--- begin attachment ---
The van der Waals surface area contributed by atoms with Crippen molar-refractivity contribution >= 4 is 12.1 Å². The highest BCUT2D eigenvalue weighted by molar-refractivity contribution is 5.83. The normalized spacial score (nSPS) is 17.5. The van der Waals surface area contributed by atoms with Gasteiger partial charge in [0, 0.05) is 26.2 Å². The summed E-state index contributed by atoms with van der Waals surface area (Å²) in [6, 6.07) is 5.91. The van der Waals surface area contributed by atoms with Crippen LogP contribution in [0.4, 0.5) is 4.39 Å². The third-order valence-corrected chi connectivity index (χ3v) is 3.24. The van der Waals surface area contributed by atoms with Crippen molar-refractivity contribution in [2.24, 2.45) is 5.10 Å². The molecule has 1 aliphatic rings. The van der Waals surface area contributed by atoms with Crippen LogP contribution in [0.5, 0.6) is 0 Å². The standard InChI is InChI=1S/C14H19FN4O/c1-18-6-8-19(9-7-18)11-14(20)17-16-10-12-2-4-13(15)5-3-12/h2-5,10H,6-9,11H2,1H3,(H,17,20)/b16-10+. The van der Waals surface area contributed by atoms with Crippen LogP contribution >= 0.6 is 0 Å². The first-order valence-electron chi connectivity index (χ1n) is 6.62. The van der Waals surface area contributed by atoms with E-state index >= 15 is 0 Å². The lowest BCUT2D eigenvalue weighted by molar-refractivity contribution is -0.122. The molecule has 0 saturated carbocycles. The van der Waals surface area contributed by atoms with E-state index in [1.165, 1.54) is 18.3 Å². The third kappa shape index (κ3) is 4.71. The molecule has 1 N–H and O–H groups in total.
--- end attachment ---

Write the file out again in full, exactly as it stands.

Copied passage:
The van der Waals surface area contributed by atoms with Crippen molar-refractivity contribution >= 4 is 12.1 Å². The highest BCUT2D eigenvalue weighted by molar-refractivity contribution is 5.83. The normalized spacial score (nSPS) is 17.5. The van der Waals surface area contributed by atoms with Gasteiger partial charge in [0, 0.05) is 26.2 Å². The summed E-state index contributed by atoms with van der Waals surface area (Å²) in [6, 6.07) is 5.91. The van der Waals surface area contributed by atoms with Crippen LogP contribution in [0.4, 0.5) is 4.39 Å². The third-order valence-corrected chi connectivity index (χ3v) is 3.24. The van der Waals surface area contributed by atoms with Crippen molar-refractivity contribution in [2.24, 2.45) is 5.10 Å². The molecule has 1 aliphatic rings. The van der Waals surface area contributed by atoms with Crippen LogP contribution in [0.5, 0.6) is 0 Å². The standard InChI is InChI=1S/C14H19FN4O/c1-18-6-8-19(9-7-18)11-14(20)17-16-10-12-2-4-13(15)5-3-12/h2-5,10H,6-9,11H2,1H3,(H,17,20)/b16-10+. The van der Waals surface area contributed by atoms with Crippen LogP contribution >= 0.6 is 0 Å². The first-order valence-electron chi connectivity index (χ1n) is 6.62. The van der Waals surface area contributed by atoms with E-state index >= 15 is 0 Å². The lowest BCUT2D eigenvalue weighted by molar-refractivity contribution is -0.122. The molecule has 0 saturated carbocycles. The van der Waals surface area contributed by atoms with E-state index in [1.165, 1.54) is 18.3 Å². The third kappa shape index (κ3) is 4.71. The molecule has 1 N–H and O–H groups in total.